One of the key elements of the Darby-Lindsey-LaHaye end times scheme is a 7 year "Tribulation." Dispensationalists then divide up between those who think there will be a "rapture" or seizure of believers up to the sky to meet Jesus in the air before the Tribulation (pre-trib rapture), half way through the Tribulation (mid-trib rapture), or at the end of the Tribulation (post-trib) rapture.
The idea of a rapture comes from the Latin wording of 1 Thessalonians 4:17--we will be "caught up" to meet the Lord in the air along with the dead who rise. To this extent, the idea of a rapture is biblical enough. Christ will return, his second coming (Heb. 9:28); the dead will rise; and those believers who are alive at that time will ascend to meet Christ in the air.
Now for Paul, this assembly in the sky does not seem to be to go off to heaven (which of course, is the same word, "sky"). Paul seems to see believers coming back down to participate in the final judgment, which in his thinking begins at Christ's "parousia," his arrival back to the earth. Believers will judge the world, including angels (1 Cor. 6:2-3). So believers are meeting Christ like a delegation would go out to escort an ambassador into town.
But Paul knows nothing of a seven year tribulation.
Revelation speaks of "the great tribulation," but it doesn't assign any number of years to it. A figure of 3 1/2 years appears several places in the middle of Revelation, but they all, in my opinion, refer to the same symbolic period:
1. The nations will trample the holy city for forty-two months (Rev. 11:2).
2. Two witnesses will prophesy for 1260 days (Rev. 11:3).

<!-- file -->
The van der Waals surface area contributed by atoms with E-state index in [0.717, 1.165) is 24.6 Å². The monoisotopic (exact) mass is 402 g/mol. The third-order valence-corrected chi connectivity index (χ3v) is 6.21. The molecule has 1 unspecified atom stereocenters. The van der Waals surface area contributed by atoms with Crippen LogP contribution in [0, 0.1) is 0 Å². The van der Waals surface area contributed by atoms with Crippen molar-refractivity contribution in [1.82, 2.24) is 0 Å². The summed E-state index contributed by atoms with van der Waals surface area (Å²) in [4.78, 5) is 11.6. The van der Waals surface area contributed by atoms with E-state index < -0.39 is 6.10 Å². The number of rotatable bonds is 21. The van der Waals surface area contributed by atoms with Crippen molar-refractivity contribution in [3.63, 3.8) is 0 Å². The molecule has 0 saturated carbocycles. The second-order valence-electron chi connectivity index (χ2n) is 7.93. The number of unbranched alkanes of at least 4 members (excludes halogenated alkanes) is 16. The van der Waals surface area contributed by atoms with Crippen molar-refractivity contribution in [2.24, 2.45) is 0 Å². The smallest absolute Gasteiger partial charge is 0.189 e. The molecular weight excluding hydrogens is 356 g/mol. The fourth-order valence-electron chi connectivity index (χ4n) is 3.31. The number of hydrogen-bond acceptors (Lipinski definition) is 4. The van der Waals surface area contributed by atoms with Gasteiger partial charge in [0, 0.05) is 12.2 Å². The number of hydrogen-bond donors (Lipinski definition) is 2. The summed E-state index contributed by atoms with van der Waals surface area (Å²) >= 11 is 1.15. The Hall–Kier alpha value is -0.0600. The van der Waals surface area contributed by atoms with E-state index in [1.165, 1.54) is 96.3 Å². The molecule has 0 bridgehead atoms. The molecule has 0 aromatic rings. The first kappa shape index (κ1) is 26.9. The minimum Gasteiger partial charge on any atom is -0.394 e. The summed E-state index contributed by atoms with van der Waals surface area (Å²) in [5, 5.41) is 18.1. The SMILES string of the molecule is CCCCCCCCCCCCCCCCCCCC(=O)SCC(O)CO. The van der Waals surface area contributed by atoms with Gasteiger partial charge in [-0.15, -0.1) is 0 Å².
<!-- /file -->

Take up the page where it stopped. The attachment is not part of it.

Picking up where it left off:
3. The woman that birthed the child who would rule the nations flees to the wilderness for 1260 days (Rev. 12:6).
4. The woman flies to a place to be nourished for a time, and times, and half a time (Rev. 12:14).
5. The beast from the sea is allowed to blaspheme God and make war on the saints for "forty-two months" (Rev. 13:5).
So to get to 7 years, dispensationalists (shorthand here for the Darby-Lindsey-LaHaye end times scheme) have to add two of these 3 1/2's together. The "mid-trib" rapture option comes straight from this section too, since the persecution of the church (the woman) is then understood to be for half of the seven year period.
But these are all the same, most likely symbolic 3 1/2 year period of persecution. Taking it as a calendar period goes against the nature of apocalyptic imagery, which if anything, is not meant to be taken literally any more than the idea that the beast will really have ten horns and seven heads.
My best guess is that, at least in its first meaning, all these images symbolized the oppression of the early church in the late first century by the Roman imperial regime. Whether we will find resonances between these images and the time immediately before Christ's return is something we will know when it happens. The temple of 11:1 might very well be the temple destroyed in AD70. After all, this part of Revelation locates "now" during the reign of Vespasian (17:10), during whose reign the temple was "trampled on" and destroyed.